“A merit-based pay system provides a financial incentive to draw away our savviest, our best teachers, to districts where kids, frankly, are easiest to teach,” said state Rep. Andy Fugate, D-Oklahoma City. “And I think we both agree that doesn’t describe any area of concentrated poverty.”

Walters said the system could address that concern by including measurement of student growth as part of a teacher’s evaluation. As a result, teachers who take on students with the greatest learning deficiencies would be rewarded for learning gains even when those students may still have ground to make up, such as a teacher who takes a student from being two years behind to just six months behind.

“As a public-school teacher myself, if I went through the students that I thought I made the biggest difference with or helped along the way, the stories I remember weren’t the kids who came in with an A and left with an A,” Walters said. “It was a kid that came in that had failed, had a difficult life, home environment, that came in and you know what, they might have made a C but making a C for them was a big deal and it took a lot of work, took a lot of drive. And to me, we have to ensure that anything that rewards excellence rewards excellence in teachers that are growing struggling learners.”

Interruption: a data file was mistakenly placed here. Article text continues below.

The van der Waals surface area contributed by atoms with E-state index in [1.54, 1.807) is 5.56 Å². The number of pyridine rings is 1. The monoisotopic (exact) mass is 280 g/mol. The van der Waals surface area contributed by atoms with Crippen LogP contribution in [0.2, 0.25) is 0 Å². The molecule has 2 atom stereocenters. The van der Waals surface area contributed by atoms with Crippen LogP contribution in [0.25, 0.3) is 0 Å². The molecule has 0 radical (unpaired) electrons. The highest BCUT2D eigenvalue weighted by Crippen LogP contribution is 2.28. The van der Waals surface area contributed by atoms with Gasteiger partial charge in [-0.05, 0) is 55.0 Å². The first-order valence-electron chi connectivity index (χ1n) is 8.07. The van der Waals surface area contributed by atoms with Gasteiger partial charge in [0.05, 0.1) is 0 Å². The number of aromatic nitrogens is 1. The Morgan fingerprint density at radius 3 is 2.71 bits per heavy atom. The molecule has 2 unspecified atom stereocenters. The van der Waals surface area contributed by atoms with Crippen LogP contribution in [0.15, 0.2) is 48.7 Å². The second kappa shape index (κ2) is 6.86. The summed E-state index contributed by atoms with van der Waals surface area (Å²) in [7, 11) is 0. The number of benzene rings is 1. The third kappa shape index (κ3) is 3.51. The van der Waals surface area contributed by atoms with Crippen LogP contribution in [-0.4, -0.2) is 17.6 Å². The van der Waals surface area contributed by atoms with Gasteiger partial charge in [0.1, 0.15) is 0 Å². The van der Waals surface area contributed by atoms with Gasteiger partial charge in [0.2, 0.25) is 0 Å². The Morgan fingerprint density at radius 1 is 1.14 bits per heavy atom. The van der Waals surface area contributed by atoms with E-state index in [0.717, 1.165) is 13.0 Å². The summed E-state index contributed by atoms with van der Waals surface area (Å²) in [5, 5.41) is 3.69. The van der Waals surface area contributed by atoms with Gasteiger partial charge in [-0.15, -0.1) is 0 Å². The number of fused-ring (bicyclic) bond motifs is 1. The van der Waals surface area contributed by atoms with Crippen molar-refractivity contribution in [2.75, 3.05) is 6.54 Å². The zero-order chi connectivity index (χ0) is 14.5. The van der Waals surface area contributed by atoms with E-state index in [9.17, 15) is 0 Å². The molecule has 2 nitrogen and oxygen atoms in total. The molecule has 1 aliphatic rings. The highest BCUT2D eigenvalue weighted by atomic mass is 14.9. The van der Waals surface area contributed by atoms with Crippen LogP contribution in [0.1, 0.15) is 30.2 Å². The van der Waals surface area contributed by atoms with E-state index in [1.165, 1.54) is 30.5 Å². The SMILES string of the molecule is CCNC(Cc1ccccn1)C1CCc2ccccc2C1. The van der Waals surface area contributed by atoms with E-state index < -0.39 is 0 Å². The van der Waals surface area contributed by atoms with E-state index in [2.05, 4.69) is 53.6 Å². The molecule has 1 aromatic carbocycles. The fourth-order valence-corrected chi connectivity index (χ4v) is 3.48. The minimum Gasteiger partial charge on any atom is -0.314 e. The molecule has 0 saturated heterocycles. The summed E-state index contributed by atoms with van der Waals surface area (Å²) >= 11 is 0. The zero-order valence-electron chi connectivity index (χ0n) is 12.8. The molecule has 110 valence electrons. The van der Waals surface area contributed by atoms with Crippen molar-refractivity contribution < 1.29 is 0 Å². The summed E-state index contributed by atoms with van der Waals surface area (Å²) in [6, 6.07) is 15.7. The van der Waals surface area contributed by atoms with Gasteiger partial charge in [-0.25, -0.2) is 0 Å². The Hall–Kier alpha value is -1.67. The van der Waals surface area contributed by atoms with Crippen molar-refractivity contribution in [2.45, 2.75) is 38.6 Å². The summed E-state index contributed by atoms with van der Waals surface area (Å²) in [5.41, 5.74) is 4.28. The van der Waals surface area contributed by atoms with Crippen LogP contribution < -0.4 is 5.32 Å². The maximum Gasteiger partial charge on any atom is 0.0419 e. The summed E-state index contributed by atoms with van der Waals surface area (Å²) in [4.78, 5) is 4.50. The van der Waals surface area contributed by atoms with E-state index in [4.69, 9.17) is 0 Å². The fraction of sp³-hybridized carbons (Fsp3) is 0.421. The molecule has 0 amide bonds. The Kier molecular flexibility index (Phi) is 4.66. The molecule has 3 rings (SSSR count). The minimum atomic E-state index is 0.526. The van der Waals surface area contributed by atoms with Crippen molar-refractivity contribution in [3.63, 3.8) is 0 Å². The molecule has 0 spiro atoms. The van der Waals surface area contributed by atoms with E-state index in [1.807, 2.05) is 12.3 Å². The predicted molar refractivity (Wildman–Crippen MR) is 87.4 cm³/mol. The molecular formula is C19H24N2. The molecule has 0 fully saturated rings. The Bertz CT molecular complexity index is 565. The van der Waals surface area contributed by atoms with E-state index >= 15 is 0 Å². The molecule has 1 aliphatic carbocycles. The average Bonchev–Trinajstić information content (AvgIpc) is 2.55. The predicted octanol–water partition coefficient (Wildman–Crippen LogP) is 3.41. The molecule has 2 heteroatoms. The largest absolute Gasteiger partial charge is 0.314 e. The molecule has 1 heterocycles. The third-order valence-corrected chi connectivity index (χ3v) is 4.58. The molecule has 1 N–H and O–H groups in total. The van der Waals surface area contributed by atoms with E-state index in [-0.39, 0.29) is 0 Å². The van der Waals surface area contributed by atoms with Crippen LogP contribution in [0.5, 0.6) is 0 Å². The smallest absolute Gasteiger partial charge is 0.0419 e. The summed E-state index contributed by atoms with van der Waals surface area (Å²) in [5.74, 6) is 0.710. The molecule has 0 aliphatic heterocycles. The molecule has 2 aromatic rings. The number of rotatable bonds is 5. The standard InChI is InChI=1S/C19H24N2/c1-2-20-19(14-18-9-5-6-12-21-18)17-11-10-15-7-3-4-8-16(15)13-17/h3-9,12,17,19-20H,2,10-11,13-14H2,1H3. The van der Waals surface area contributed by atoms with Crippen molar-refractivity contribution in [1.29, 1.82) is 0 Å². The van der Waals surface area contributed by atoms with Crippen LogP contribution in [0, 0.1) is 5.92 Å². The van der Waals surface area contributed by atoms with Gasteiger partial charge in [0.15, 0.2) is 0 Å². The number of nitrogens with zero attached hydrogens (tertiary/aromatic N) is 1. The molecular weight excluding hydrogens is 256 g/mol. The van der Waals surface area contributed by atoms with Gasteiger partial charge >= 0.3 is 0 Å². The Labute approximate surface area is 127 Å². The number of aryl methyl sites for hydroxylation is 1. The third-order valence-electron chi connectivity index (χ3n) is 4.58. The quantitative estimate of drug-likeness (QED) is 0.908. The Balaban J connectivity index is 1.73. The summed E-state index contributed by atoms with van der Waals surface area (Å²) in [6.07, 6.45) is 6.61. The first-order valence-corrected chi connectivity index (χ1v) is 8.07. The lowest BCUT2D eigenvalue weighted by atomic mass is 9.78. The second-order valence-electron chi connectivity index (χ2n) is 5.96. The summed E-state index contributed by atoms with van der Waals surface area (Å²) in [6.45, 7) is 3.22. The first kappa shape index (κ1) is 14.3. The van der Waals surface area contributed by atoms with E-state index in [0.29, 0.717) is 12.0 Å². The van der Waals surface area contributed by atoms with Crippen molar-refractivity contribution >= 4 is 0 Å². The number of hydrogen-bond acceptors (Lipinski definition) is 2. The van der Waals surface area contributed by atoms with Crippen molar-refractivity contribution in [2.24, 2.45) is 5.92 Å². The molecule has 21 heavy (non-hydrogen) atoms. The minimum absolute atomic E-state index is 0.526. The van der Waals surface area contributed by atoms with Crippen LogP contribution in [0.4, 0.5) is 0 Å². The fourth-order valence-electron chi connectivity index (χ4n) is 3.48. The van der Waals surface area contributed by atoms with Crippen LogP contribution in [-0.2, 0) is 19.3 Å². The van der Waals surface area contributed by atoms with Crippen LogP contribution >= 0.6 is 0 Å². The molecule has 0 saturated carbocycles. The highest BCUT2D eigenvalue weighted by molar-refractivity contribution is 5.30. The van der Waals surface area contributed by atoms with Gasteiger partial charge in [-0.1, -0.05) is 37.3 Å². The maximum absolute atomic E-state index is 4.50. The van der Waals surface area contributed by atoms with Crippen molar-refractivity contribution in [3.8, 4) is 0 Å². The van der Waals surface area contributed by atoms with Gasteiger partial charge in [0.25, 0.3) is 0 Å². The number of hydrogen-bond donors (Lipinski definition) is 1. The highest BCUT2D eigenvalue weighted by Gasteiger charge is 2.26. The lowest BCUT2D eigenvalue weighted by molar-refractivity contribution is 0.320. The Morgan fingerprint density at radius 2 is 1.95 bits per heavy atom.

State Rep. John Waldron, D-Tulsa, said school administrators could simply “game the system” rather than identify the best classroom teachers.

“One way to increase teacher pay in your district, if you had a retention problem, would be simply to declare all your teachers superior,” Waldron said.

Walters noted that teacher evaluations are done at the local level in Texas schools, but the Texas state department of education also reviews those evaluations to ensure their legitimacy. He said Oklahoma officials could provide similar safeguards.

Walters noted that other states, including Texas and Iowa, have successfully implemented similar incentive-pay programs, as have some individual districts in Oklahoma.

“I see this in Texas. They’ve had a dramatic shift in the way they’re talking about teacher pay, in the way that they’re talking about retaining teachers,” Walters said. “And again, in talking with the (Texas) commissioner (of education), he said it’s very routine that districts are getting very, very good at identifying their best teachers, recruiting the best teachers.”

Ray Carter Director, Center for Independent Journalism

Ray Carter

Director, Center for Independent Journalism

Ray Carter is the director of OCPA’s Center for Independent Journalism. He has two decades of experience in journalism and communications. He previously served as senior Capitol reporter for The Journal Record, media director for the Oklahoma House of Representatives, and chief editorial writer at The Oklahoman. As a reporter for The Journal Record, Carter received 12 Carl Rogan Awards in four years—including awards for investigative reporting, general news reporting, feature writing, spot news reporting, business reporting, and sports reporting. While at The Oklahoman, he was the recipient of several awards, including first place in the editorial writing category of the Associated Press/Oklahoma News Executives Carl Rogan Memorial News Excellence Competition for an editorial on the history of racism in the Oklahoma legislature.